Add the Pi Zero W (with the spacer nuts installed) to the mounting plate with another 4 of the 4-40 nuts. For the best access to all the connectors on the Pi Zero, make sure the USB and HDMI Connectors are facing the back of the plate and the pins are facing the pan-tilt rig.
Attaching the Raspberry Pi Zero Camera Cable
You'll need to mount the Raspberry Pi Camera to the pan-tilt mechanism using the included square of double sided tape. However, I recommend you plug in the camera to the ribbon cable before securing the camera to the tape square.
To connect the ribbon cable, you'll need to carefully slide the flexible ribbon cable connector's locking tab out. The locking tab slides out parallel to the board so you'll need to push each side of the tab with your fingernails. The image below highlights where you would need to place your fingernails to slide the tab out.
Once the locking tab is out, you can insert the camera connector into the slot. Face the camera's exposed contacts toward the PCB in order to make a connection with the connector's pins. Then insert the cable until it is firmly into the connector. Care must be taken to ensure that the ribbon cable does not have any sharp bends when installing the camera.
When ready, carefully slide the tab back into the locking position using your fingernails.
Now you can mount the Raspberry Pi Camera to the pan-tilt mechanism. Make sure the correct side is facing up. Once mounted, it should look something like what we see here:
You'll also need to connect the camera ribbon cable to the Pi Zero W. The locking mechanism for the cable is exactly the same as you saw above. Make sure the pads point upward as you see here:
Connecting the Servo pHAT and Servos
The Servo pHAT is the interface for both the pan-tilt rig and the Qwiic sensors. The pHAT plugs in so that it's stacked directly above the Pi Zero.
The servo cables for the pan-tilt rig will run underneath the mounting plate, under the board and pop out on the opposite side. The bottom servo plugs into ROW 0 and the top servo into ROW 1.
The brown wires should be on the pins closest to GPS board. See the image below.
The Qwiic cable that connects the GPS Board to the Servo pHAT through the time of flight sensor becomes obscured by the cover plate. It’s best to plug in the 50mm Qwiic cable to the GPS Board Qwiic connector facing the center of the cover plate at this point (don't plug it into the time of flight sensor quite yet).
Time of Flight Sensors
Next, we'll mount the time of flight sensors to the mounting plate. The holes from the metal bracket should line up with the holes on the top of the board as to not interfere with the pan-tilt mechanism. It should look like this:
Affixing the Mounting Plate to the RVR and Connecting the Remaining Qwiic Cables
Take four of the remaining 1/4 inch screws and fasten the mounting plate to the cover plate of the RVR. The holes should lineup like this from below the cover plate:
Again, be mindful with how tight you make the screws so as to not crack the acrylic plates.
With all the boards in place, we can plug in the remaining boards to the Qwiic bus. The two 50mm Qwiic cables connected to connectors 3 and 4 on the Mux board will plug into the front and rear facing Time of Flights sensors (respectively).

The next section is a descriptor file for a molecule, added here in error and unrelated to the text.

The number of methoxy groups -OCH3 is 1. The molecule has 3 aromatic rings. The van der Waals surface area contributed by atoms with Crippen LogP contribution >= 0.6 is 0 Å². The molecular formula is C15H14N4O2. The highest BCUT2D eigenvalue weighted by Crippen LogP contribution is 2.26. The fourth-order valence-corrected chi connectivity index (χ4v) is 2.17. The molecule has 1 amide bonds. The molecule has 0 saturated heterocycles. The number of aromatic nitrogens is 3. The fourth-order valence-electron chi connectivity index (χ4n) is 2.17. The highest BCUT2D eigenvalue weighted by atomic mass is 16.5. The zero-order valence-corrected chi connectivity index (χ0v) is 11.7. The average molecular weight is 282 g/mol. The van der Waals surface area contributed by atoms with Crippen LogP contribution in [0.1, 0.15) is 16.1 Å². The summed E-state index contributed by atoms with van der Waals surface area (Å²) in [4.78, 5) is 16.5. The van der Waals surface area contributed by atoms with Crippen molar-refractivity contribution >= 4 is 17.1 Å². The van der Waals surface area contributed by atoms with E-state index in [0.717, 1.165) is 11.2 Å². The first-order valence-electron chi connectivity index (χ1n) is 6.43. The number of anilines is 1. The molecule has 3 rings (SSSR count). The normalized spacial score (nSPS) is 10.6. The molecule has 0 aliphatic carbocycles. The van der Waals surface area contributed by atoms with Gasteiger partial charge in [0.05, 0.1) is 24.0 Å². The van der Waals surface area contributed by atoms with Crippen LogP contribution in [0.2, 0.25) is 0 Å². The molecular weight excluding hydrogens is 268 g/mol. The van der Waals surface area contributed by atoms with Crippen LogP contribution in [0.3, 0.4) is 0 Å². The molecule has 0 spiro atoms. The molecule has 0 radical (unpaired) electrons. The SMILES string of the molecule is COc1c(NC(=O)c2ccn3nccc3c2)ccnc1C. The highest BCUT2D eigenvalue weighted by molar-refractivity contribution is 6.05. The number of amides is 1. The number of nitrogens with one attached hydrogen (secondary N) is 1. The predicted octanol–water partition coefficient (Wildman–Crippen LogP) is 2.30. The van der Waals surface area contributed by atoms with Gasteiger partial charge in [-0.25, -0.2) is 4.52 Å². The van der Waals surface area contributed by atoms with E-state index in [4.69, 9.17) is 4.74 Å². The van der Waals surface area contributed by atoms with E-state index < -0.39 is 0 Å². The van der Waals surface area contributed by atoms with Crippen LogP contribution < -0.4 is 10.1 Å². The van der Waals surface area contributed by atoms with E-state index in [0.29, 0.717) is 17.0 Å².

Finally, we'll plug the GPS board into the Servo pHAT. Take the 200mm Qwiic cable and plug it into the Qwiic connector on the Servo pHAT. Then, we'll run the cable through the slot in the mouting plate, then down through the slot directly underneath it in the RVR Cover Plate.
Next, we'll run the cable back up through the outside slot next to the GPS board mentioned in the first steps. Plug the cable into the Qwiic connector on the GPS board facing forward.
We'll take any slack from the 200mm cable and pull it gently under the RVR Cover Plate giving the system a cleaner look from the visible side.
Congratulations! You've built the entire system. Now it's time to connect it to the RVR. Gently clip the RVR Cover Plate into place.
Plugging the System into the RVR
In the final step we'll then connect the 4 pin Ribbon Cable from the four pin connector on the Servo pHAT to the UART Connector on the RVR.
To keep the UART cable from obscuring the view for the pan-tilt camera, I run it under the mounting plate. Refer to the images below - feel free to click on an image to see it more closely!
|Cable outside the mounting plate||Cable run under the mounting plate|
Congratulations! You've completed the kit and are ready to start coding!
If your product is not working as you expected or you need technical assistance or information, head on over to the SparkFun Technical Assistance page for some initial troubleshooting.
If you don't find what you need there, the SparkFun Forums are a great place to find and ask for help. If this is your first visit, you'll need to create a Forum Account to search product forums and post questions.
Resources and Going Further
So you've got this amazing looking robot. Now what? Time to program it!
Head on over to the Getting Started with the Autonomous Kit for the Sphero RVR Tutorial to get coding.
Getting Started with the Autonomous Kit for the Sphero RVR
December 13, 2019
Need more information on the components included in this kit? We've got it!
- Raspberry Pi Zero:
- Pi Servo Hat:
- Raspberry Pi Camera Module V2:
- GPS Breakout XA1110 (Qwiic):
- Distance Sensor Breakout - 4 Meter, VL53L1X (Qwiic):
Need more inspiration? Check out some of these other great SparkFun tutorials!